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Photographing Wildflowers In The Southern Appalachians—Part 3: Equipment For Hikers

Photographing Wildflowers in the Southern Appalachians—Part 3: Equipment for Hikers

Most professional photographers, and plenty of serious amateurs, carry professional equipment. That means large tripods, SLR camera bodies, and bulky lenses. But many of us who hike to photograph wildflowers and other natural features don’t have the luxury of toting so much weight, or hiring assistants to carry it. Can you get good wildflower photographs with minimalist equipment? We’re here to say you can.

Both Jim and I use what most people could consider outdated photo gear. Since 2006(!) we have been using two versions of an Olympus SP-560UZ—a glorified point-and-shoot. They don’t make them any more. Mine is the heaviest and weighs just over a pound. With a permanently attached 18x optical zoom lens and a flash (which I seldom use) it has just about everything I need. Alright, the viewfinder is not what I’d like, but I’ve learned to live with it—the images themselves are sharp and clear. A few years ago Jim acquired a smaller Pentax WG1 which is waterproof and shockproof, and he carries two cameras. And then there are the phone cameras, which are pretty darn good these days. My iPhone 5c can sometimes capture images my stand-alone camera can’t, so I usually carry both. Jim’s phone is even older.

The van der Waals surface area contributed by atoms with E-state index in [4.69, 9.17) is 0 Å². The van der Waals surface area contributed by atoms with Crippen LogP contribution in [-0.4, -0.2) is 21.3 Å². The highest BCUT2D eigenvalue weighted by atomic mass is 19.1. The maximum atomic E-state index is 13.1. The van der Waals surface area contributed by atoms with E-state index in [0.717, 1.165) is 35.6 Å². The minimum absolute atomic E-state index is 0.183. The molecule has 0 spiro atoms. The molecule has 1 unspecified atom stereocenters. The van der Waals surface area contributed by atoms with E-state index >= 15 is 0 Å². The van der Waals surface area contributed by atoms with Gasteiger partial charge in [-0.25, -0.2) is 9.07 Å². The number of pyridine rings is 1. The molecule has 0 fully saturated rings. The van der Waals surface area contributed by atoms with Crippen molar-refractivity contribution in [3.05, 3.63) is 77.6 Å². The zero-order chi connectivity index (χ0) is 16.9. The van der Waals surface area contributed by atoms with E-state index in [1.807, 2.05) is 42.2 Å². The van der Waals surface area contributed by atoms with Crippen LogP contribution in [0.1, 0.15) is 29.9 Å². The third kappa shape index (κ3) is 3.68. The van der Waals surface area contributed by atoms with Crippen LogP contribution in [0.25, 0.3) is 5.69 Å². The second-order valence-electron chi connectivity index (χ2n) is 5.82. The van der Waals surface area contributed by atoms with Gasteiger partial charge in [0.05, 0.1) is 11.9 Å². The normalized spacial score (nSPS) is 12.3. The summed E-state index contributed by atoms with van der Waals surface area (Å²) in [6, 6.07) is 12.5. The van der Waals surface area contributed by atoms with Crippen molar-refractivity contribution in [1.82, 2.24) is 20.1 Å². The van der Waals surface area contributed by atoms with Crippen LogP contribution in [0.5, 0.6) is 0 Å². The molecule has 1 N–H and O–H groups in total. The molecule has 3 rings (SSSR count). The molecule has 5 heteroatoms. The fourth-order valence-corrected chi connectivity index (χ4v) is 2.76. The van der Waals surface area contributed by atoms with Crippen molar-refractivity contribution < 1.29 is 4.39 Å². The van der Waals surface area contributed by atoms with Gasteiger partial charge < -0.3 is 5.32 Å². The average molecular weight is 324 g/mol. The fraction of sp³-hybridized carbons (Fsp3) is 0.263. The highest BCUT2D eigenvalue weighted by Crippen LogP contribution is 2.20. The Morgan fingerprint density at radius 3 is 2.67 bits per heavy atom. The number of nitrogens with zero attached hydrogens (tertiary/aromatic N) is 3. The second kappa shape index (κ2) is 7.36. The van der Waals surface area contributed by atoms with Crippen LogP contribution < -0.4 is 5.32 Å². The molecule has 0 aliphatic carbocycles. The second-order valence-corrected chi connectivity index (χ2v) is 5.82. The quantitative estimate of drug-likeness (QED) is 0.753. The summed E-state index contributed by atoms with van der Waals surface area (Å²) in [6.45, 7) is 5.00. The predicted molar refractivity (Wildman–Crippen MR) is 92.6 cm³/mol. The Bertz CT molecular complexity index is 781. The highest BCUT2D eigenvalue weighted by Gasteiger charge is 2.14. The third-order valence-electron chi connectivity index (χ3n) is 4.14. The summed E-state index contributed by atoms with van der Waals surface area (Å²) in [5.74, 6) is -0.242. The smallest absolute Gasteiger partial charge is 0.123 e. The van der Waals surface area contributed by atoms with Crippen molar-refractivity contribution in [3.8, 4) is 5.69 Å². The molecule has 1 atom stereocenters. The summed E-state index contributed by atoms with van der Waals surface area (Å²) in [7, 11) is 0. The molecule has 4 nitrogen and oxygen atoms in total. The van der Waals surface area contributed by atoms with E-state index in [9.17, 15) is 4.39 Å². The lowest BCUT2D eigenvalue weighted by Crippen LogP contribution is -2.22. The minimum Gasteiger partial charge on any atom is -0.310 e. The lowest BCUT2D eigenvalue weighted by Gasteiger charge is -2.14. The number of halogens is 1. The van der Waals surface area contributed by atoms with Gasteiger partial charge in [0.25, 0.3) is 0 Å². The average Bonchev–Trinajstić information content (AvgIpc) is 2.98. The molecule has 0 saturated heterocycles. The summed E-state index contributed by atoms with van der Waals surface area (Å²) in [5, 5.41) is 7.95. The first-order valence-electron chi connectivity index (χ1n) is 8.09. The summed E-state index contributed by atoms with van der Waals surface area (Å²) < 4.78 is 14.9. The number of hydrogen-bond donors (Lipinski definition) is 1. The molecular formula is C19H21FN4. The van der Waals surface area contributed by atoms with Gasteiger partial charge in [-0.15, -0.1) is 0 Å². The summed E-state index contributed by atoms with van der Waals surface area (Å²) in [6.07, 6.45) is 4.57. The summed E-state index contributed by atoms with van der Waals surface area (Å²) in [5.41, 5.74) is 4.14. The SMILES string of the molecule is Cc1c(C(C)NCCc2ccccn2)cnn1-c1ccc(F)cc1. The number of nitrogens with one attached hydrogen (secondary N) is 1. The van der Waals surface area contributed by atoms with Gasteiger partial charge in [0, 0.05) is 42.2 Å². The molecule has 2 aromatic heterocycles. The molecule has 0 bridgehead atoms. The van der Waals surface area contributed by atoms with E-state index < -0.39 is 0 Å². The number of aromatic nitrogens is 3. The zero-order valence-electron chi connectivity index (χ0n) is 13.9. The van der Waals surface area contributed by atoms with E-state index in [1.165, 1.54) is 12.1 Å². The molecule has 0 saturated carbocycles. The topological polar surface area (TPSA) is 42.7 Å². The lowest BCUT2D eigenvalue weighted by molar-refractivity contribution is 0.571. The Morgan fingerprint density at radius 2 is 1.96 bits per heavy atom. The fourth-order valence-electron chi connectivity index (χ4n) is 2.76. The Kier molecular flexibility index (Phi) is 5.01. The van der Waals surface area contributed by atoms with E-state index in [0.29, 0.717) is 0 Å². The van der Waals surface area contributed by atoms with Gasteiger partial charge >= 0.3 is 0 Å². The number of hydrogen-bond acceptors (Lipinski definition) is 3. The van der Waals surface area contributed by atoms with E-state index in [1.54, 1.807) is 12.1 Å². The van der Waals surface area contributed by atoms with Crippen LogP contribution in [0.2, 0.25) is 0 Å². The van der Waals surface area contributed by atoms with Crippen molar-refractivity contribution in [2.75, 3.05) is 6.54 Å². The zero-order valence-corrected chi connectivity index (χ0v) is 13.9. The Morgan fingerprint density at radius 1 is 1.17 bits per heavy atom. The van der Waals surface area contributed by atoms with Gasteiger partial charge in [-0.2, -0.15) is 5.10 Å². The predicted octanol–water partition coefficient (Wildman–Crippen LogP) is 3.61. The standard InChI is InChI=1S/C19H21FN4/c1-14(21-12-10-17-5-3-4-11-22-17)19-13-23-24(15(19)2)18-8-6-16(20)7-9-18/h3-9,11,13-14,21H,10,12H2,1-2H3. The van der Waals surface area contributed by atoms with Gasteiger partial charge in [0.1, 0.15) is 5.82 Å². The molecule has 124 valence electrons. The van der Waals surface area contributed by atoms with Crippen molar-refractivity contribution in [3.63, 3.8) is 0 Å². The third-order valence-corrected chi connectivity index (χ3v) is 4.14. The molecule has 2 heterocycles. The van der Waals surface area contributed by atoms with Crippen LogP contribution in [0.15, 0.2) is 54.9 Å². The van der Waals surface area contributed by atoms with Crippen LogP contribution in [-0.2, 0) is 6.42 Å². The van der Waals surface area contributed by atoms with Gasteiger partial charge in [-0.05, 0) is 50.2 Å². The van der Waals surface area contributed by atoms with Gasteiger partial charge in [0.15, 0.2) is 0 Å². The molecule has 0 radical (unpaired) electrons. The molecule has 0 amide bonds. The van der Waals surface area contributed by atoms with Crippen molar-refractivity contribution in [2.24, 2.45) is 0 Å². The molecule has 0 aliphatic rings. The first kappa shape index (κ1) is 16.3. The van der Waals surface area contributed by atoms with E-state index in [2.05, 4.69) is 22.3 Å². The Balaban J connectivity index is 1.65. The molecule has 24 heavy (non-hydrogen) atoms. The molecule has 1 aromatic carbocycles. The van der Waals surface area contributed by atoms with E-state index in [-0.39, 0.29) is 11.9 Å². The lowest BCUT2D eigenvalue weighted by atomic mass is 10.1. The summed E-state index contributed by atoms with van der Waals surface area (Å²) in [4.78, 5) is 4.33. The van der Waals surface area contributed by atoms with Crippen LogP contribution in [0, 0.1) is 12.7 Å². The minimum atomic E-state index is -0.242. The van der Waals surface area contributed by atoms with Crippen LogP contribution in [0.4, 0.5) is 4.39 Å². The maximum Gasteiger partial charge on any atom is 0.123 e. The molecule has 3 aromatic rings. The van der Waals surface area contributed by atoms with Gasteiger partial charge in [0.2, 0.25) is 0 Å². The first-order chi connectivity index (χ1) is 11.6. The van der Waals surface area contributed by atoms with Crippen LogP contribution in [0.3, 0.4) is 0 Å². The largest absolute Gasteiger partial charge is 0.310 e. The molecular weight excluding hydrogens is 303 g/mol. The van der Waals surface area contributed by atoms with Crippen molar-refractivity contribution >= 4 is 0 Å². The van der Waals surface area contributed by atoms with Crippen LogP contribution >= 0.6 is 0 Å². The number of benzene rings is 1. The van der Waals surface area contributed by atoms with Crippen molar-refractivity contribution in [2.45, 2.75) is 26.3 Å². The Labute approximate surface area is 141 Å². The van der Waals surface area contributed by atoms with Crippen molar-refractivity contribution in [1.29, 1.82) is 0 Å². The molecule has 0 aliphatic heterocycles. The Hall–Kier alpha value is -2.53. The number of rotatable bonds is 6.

As for tripods, the only portable ones we use are 3- to 4-inch fold-up affairs that weigh next to nothing and slip into small daypack pockets. They bend like pretzels to balance on craggy rock surftripodaces or have holes in the legs to slip parachute cord through—Jim has even used one to hang his camera from an overhead tree branch to get a photo. Shutter release cables are small and lightweight, but honestly, we don’t use them much. We improvise where we must to keep the camera steady, which for me often includes bracing elbows against my own ribcage and really paying attention to breathing—releasing the shutter on the exhale in marginal light conditions.

What about image quality, you ask. It’s true that if you’re going to enlarge an image significantly, razor-sharp focus is really important, and for that you might truly need a large tripod. But if your wildflower picture is going to end up in a memory book, as a medium-sized print, in a thumbnail index, on a website, or as part of a Facebook post or email, you can typically get it sharp enough to satisfy with a basic approach to equipment and doing what you can manually to get the shot.

Perhaps you’ve heard the adage, “It’s not what you’ve got, it’s how you use it that counts.” This certainly applies to equipment when it comes to photographing wildflowers.

 

 

 

 

 

 

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